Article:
As an avid lover of musicals, I was so excited to hear that Moulin Rouge – The Musical was coming to The Piccadilly Theatre in London. The film version, starring Ewan McGregor and Nicole Kidman, won two Oscars, so I was interested and eager to see how it translated on stage. It is safe to say that it was an absolute triumph.
Set in Montmartre, Paris, Moulin Rouge follows the story of writer, and hopeless romantic, Christian, and the beautiful, talented Satine, a dancer from the infamous Moulin Rouge club. The club was a place where both bohemians and gentlemen could rub shoulders and enjoy the glitz, glamour, splendour of their surroundings, and its incredible performers.
A story of freedom, beauty, truth and most importantly love, we watch as Satine is offered a way to save the club and put on a brand-new show by the genuinely threatening Duke (Simon Bailey), whilst also falling in love with Christian. Meeting in secret, Satine and Christian start their love affair, but as the opening night of their new show nears, events begin to unfold that seem determined to drag the pair apart forever. The show is similar enough to the film that I was able to recognise each character and grasp the storyline, however, watching the film isn’t necessary to fully immerse yourself in this exuberant performance.
Before the show started, we were treated to a snapshot of what was to come as the cast members, already in their phenomenal costumes, lingered on the incredible stage, designed to perfection. It wasn’t long before it felt like we really were in the Moulin Rouge itself, surrounded by bohemians and dancers alike.
Starring Jamie Bogyo as Christian, the hopeless romantic, and Liisi LaFontaine as the independent, strong Satine (a brave but welcome change from the Satine we know from the film) this was an incredible show, full of colour, music and dance; for sheer spectacle alone, this is well worth attending.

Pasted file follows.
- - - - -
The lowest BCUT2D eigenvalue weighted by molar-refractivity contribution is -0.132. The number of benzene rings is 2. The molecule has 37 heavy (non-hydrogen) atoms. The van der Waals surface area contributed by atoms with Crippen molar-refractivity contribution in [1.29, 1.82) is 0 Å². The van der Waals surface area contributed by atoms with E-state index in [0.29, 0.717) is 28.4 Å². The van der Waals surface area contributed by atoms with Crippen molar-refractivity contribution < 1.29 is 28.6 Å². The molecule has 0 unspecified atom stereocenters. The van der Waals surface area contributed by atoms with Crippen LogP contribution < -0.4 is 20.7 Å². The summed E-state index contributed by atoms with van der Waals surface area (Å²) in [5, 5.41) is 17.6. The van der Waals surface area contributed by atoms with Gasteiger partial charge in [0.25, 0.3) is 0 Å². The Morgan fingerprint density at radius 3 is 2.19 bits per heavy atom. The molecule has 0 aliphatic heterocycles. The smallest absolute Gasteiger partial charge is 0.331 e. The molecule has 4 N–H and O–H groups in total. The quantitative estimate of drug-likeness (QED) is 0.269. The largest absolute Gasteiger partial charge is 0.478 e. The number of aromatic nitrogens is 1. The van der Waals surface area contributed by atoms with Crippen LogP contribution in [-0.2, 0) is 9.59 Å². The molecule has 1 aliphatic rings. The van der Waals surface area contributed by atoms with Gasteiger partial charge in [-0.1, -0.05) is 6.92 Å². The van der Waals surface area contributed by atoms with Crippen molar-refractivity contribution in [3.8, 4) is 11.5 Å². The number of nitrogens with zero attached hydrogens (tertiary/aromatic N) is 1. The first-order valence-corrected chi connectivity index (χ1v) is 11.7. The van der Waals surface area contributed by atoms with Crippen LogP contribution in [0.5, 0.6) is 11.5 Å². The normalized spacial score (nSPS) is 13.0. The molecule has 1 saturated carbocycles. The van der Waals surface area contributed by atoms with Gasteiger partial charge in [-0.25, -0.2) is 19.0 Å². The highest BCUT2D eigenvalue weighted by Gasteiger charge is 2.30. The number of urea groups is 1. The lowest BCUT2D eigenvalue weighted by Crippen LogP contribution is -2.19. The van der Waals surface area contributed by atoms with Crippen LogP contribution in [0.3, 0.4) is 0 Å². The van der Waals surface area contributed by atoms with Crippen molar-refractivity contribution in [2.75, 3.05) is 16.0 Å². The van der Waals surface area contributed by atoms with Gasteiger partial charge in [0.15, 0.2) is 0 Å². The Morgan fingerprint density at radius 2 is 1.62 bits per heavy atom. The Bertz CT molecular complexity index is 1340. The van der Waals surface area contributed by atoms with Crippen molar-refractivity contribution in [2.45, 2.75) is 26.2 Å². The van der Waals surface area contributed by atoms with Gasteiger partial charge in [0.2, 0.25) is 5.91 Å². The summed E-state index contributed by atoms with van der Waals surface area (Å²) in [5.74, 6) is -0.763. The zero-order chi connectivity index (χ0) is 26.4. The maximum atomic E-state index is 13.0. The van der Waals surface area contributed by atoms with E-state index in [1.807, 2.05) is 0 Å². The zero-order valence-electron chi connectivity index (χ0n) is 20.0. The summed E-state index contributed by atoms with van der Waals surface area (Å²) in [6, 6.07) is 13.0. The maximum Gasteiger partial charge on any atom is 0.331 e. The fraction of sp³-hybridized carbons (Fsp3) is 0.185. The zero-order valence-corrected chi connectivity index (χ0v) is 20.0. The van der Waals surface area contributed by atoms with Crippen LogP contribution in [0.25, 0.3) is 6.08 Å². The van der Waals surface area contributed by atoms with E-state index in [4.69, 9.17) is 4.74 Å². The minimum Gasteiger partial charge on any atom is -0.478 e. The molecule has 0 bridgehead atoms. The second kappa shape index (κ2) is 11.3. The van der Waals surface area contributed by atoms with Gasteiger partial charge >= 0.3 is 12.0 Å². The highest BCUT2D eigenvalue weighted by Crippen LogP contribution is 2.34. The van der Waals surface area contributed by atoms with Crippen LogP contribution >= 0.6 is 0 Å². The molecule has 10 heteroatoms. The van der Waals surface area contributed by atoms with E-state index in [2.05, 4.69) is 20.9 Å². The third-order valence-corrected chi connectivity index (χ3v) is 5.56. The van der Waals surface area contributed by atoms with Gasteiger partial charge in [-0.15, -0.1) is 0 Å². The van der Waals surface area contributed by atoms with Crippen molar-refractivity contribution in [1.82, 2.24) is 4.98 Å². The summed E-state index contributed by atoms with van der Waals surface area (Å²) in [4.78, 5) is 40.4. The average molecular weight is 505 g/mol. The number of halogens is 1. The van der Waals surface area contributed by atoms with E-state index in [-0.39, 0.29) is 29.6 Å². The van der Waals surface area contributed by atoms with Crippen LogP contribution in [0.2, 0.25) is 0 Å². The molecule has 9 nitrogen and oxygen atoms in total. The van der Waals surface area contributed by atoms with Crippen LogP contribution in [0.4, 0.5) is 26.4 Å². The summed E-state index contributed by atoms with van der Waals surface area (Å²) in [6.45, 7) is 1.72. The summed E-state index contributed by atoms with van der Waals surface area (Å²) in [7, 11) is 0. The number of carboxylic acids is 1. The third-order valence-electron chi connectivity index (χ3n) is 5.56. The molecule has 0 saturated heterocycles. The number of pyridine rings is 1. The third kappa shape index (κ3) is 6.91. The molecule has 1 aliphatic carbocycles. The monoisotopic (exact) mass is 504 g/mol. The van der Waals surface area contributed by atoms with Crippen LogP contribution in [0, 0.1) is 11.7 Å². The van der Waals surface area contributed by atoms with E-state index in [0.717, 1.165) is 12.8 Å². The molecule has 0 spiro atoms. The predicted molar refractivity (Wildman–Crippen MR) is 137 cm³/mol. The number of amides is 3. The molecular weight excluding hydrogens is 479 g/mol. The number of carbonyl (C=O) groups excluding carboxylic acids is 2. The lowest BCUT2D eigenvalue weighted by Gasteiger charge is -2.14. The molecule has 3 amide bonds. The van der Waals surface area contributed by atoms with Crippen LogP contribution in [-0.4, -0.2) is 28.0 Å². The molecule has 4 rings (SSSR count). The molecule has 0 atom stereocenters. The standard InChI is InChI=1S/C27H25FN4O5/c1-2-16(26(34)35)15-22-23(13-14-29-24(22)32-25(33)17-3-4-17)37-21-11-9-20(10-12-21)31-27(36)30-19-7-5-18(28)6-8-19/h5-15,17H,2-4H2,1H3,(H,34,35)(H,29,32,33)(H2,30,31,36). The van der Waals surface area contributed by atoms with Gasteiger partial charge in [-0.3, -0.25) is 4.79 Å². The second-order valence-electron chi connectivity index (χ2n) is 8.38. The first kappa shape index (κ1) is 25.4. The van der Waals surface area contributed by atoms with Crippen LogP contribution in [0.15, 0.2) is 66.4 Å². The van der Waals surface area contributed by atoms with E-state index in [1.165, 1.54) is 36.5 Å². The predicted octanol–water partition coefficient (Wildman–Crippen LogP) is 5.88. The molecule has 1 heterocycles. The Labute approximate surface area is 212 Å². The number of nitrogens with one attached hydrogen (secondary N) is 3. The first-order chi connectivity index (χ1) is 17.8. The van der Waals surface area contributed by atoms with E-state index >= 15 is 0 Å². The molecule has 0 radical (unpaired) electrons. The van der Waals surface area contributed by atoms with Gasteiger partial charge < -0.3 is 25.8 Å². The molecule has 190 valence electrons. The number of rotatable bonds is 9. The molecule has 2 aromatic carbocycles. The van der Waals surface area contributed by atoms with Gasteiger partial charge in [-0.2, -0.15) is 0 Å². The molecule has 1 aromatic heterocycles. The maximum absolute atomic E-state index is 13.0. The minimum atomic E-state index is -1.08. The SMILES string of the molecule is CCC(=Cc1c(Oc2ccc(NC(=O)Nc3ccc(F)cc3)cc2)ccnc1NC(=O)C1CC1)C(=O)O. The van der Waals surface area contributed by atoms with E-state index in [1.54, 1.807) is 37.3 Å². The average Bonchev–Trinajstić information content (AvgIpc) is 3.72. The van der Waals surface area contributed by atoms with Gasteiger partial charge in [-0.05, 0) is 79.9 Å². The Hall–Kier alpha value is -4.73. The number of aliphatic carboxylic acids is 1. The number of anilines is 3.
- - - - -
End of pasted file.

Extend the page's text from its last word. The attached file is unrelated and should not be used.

Each character was perfectly cast, from the loveable and witty Toulouse (Jason Pennycooke) to the fierce, no nonsense Nini (Sophie Carmen Jones). There was not a single actor who didn’t bring something special to the show. Zidler (Clive Carter) was loud, engaging and funny one moment, and a no-nonsense businessman the next. The Duke was genuinely frightening and dangerous (completely unlike the slimy Duke from the film). Satine and Christian were perfect, their chemistry real, every interaction between the two being natural, each bringing something refreshing and interesting to these iconic roles.
The dialogue of the entire show was witty, the story fun and exciting, beautiful at times and moving in others. Most importantly though, it includes some of the most celebrated songs from the film, such as the beautiful ‘Come What May’, but also features brand new songs which bring a new energy and sense of wonder to the performance. In addition to the songs from the original film, you can expect to hear songs from Beyonce, Katy Perry, Adele and more; in fact, you can expect to hear over 75 credited songs, meaning that even the biggest fan of the film will experience something new and truly surprising.
If it sounds like I’m gushing a bit over this show, it’s because I am. I was unsure and in fact slightly worried about what to expect, having loved the film since I first saw it many years ago, but I would argue that this didn’t just live up to the film, it did in fact outshine it, a true sparkling diamond in the West End – if you didn’t want to live the life of a true bohemian before seeing the show, you certainly will after.
Moulin Rouge The Musical – tickets at the Piccadilly Theatre are available now.